Let us unpack this a little bit. If you look at the first column of the periodic table, that is called group one. Can you tell which is the odd one out? Yes, it is hydrogen. It is gas and definitely not a metal. While all the other elements of this group are very similar, they are called the alkali metals, because if you put them in water, they will make an alkaline solution out of it.

Did you know that if you "want it enough" ( this, in chemistry terms, usually means crazy temperatures and pressure), hydrogen can become a metal-like substance? It should exist on some planets but unsurprisingly, it is hard to verify.

Group 1 alkali metals

Alkali metals are the metals that belong to the group 1A of the periodic table. All the alkali metals have only one electron in their outermost shell (also called valency shell/ultimate shell).

The alkali metals are also called as the Lithium family, named after the leading element-Lithium. Notice that hydrogen is included in the group 1, but excluded from the alkali metals/ the lithium family. Whenever we discuss the group 1 alkali metals, we are only referring to the following elements, and not hydrogen.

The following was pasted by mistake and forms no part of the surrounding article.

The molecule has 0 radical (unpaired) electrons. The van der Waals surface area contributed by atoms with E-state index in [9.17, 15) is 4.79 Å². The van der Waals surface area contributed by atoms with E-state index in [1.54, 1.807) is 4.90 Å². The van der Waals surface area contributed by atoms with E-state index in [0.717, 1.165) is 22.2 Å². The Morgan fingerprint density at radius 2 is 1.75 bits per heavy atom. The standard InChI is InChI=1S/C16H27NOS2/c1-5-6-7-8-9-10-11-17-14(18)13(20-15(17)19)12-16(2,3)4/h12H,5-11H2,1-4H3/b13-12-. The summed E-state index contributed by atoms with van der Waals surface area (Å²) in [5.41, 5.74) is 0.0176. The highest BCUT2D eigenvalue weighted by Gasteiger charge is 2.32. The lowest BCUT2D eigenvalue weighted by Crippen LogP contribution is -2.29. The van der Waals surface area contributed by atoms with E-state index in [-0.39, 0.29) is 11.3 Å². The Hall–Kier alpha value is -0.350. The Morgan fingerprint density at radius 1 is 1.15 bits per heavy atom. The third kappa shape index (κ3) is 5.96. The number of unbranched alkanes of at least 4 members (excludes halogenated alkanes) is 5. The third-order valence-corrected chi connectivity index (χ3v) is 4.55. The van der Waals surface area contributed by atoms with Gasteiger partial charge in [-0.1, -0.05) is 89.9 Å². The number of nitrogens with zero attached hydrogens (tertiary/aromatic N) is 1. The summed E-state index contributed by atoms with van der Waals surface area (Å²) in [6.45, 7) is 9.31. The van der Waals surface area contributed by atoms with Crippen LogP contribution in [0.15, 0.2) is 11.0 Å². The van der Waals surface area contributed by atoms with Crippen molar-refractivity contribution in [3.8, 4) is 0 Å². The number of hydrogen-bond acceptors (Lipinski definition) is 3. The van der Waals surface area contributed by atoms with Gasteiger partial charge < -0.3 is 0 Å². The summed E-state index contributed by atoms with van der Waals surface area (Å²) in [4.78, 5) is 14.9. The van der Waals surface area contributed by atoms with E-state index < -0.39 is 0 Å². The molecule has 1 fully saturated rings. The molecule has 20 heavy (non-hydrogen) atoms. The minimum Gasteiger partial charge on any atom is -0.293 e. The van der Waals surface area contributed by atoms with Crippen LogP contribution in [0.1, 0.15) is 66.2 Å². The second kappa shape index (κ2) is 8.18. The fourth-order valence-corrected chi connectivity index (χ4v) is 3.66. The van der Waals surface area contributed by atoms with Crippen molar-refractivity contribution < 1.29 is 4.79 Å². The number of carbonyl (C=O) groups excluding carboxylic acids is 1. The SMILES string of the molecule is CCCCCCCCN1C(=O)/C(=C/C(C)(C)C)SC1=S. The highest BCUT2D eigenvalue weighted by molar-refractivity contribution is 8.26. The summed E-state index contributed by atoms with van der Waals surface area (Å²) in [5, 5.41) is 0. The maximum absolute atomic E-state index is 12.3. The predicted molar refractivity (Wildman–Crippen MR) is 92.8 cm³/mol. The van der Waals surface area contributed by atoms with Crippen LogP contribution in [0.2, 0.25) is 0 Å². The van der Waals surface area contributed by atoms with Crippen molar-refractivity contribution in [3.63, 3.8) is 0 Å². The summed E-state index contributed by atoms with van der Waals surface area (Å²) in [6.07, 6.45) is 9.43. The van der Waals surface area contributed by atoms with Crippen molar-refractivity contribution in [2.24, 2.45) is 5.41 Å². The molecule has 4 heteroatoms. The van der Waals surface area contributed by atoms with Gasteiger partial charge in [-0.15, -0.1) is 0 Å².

Lithium
Li
Sodium
Na
Potassium
K
Rubidium
Rb
Caesium
Cs
Francium
Fr

Table 1: Alkali metals-Lithium family

So, why isn't hydrogen included in the alkali metals although it has one electron in the outermost shell, just like the alkali metals?

Hydrogen is a non-metal, and forms covalent compounds with non-metals whereas alkali metals form ionic compounds with non-metals. Alkali metals react with water and form soluble alkali metal hydroxides and hydrogen cannot. Therefore, as the properties of hydrogen are different from those of alkali metals, it is not welcome to the party.